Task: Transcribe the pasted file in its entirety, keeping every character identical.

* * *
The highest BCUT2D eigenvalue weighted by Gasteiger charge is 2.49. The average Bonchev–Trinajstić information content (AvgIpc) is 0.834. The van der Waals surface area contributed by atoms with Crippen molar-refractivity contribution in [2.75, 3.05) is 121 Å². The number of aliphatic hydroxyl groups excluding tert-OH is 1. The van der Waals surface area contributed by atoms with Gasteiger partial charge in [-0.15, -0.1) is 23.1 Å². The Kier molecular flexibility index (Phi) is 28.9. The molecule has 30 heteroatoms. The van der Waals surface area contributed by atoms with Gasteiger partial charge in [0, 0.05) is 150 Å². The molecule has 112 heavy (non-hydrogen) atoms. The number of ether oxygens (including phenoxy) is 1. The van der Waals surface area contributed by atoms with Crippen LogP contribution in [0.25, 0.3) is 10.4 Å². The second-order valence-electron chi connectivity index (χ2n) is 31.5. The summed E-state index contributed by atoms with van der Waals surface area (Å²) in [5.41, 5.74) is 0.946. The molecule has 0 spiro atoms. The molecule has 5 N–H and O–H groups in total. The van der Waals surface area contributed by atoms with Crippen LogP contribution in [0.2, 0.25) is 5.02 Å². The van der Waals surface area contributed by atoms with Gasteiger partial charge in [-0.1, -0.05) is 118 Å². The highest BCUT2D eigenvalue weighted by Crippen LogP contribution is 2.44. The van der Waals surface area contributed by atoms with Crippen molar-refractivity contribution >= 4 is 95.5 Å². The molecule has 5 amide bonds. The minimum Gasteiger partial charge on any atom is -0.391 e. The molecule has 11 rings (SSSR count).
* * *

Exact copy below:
The highest BCUT2D eigenvalue weighted by Gasteiger charge is 2.49. The average Bonchev–Trinajstić information content (AvgIpc) is 0.834. The van der Waals surface area contributed by atoms with Crippen molar-refractivity contribution in [2.75, 3.05) is 121 Å². The number of aliphatic hydroxyl groups excluding tert-OH is 1. The van der Waals surface area contributed by atoms with Gasteiger partial charge in [-0.15, -0.1) is 23.1 Å². The Kier molecular flexibility index (Phi) is 28.9. The molecule has 30 heteroatoms. The van der Waals surface area contributed by atoms with Gasteiger partial charge in [0, 0.05) is 150 Å². The molecule has 112 heavy (non-hydrogen) atoms. The number of ether oxygens (including phenoxy) is 1. The van der Waals surface area contributed by atoms with Crippen LogP contribution in [0.25, 0.3) is 10.4 Å². The second-order valence-electron chi connectivity index (χ2n) is 31.5. The summed E-state index contributed by atoms with van der Waals surface area (Å²) in [5.41, 5.74) is 0.946. The molecule has 0 spiro atoms. The molecule has 5 N–H and O–H groups in total. The van der Waals surface area contributed by atoms with Crippen LogP contribution in [0.2, 0.25) is 5.02 Å². The van der Waals surface area contributed by atoms with Gasteiger partial charge in [-0.1, -0.05) is 118 Å². The highest BCUT2D eigenvalue weighted by Crippen LogP contribution is 2.44. The van der Waals surface area contributed by atoms with Crippen molar-refractivity contribution >= 4 is 95.5 Å². The molecule has 5 amide bonds. The minimum Gasteiger partial charge on any atom is -0.391 e. The molecule has 11 rings (SSSR count).